Democrats in Los Angeles for their convention finally demonstrated what the George W. Bush campaign calls message discipline by extinguishing a little brush fire that broke out over the weekend.
African-American members of Congress said they were cool to Al Gore's choice of Joe Lieberman as his running mate because of the Connecticut senator's record on affirmative action and his support for school vouchers.
On his first day in Los Angeles, veep nominee-to-be Lieberman received almost unequivocal support from the Democratic convention's African-American caucus. That solved an awkward problem that arose within the Democrats' most loyal constituency when Representatives Jesse Jackson Jr. and Maxine Waters expressed doubts about Lieberman.
Several hundred black caucus-goers sprang to their feet to greet Lieberman with a standing ovation, after Transportation Secretary Rodney Slater and District of Columbia Congresswoman Eleanor Holmes Norton buttered up the crowd with introductory speeches in praise of Lieberman.
"I want to thank you, Joe Lieberman, for your perfect voting record on affirmative action," Norton said, setting the see-no-evil tone. "If you're with me most of the time, you the man! Don't go far, but you the man!"
A relaxed-looking Lieberman, who had arrived in Los Angeles in the middle of the night, was embraced onstage by several black congressmen. He then took the podium and told the caucus, "You mean so much to me, and you mean so much to our party."
"The record is all there," Lieberman said. He then detailed his voting and speaking record on affirmative action. He said he regrets a remark he made about an anti-affirmative action California ballot initiative known as Proposition 209 before he knew much about it.
"I have supported affirmative action. I do support affirmative action. And I will support affirmative action," Lieberman said.
Lieberman addressed blacks' concerns about a statement he made in 1995, in the midst of what he called a "swirl" of public dialogue re-examining the efficacy of affirmative action.
He also cited two Senate votes he cast in defense of affirmative action, one against a 1995 bill that would have ended it, and a more recent one in favor of a law that helps women and minorities get highway construction contracts.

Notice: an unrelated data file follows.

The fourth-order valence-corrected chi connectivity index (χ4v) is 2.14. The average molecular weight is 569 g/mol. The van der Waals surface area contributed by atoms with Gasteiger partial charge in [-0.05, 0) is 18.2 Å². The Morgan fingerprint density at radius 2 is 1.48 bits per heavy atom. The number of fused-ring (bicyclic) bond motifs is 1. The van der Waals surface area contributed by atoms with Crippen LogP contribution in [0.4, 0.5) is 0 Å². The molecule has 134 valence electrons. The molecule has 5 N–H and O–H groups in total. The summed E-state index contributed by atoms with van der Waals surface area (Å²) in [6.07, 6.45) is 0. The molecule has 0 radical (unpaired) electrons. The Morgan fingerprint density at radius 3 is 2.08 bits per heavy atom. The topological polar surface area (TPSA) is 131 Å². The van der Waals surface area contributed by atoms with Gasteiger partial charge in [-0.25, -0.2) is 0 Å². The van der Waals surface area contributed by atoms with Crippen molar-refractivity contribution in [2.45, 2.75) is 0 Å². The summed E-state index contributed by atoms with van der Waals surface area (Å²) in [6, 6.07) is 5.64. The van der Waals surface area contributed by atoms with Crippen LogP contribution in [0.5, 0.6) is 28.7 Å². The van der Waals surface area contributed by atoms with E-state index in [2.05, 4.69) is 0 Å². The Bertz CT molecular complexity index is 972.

Lieberman told the audience he had marched with Martin Luther King Jr. in 1963 and worked on the Student Nonviolent Coordinating Committee with civil rights giants and black caucus members such as John Lewis.
On vouchers, Lieberman said he supported three-year experiments because he knew parents with children in failing schools in low-income neighborhoods in his home state of Connecticut.
"We're all on one court now," said Texas delegate Otis Hopkins, who was pleased that Lieberman came to "clear the air."
Gore campaign manager Donna Brazile, who cnducted Lieberman around to his rehearsal on the empty convention stage Tuesday morning, and to the black caucus, said it was good for black Democrats to hear Lieberman's record from the "horse's mouth."
Georgia delegate Mtesa Cottemond, a 27-year-old lawyer who is "very happy" with what she heard from Lieberman, said many blacks are frustrated with the pace of change for African-Americans in public life, but the history-making choice of Lieberman, an Orthodox Jew, could open the door to a future female, African-American, Hispanic or Asian-American nominee.
Asked about an impolite subject - whether Lieberman's religion was a factor in the suspicion of some blacks toward the veep designate, - Cottemond said, "My generation was born after the civil rights movement. We don't understand; my mother my father my grandmother had to tell me - Jews walked with us. They were very instrumental" in the civil rights movement. Cottemond thinks that story, and Tuesday's reframing of Lieberman's record, will help energize blacks who are tentative about the ticket.
Lieberman even led the crowd in a spontaneous "Happy Birthday" serenade to Maxine Waters, and for his trouble, he got a verbal spanking from Waters, who described the behind-the-scenes rapprochement in a way that made it sound as if she personally had brought him to heel.
Out of the other side of her mouth, a more statesmanlike Waters said, "We now feel very comfortably" and "we can go forward" to get Gore-Lieberman elected.
Waters did not apologize for causing the appearance of dissension within the party. She told the enthused audience, "Until you stand up and question, you won't know where people stand. Its all right to do this. It is honorable to do this."
Camera lights ablaze, a sizable press pack descended on Waters, who conducted a press conference a couple feet from the stage while a speaker tried to lead a closing prayer and fellow members of Congress watched, shaking their heads.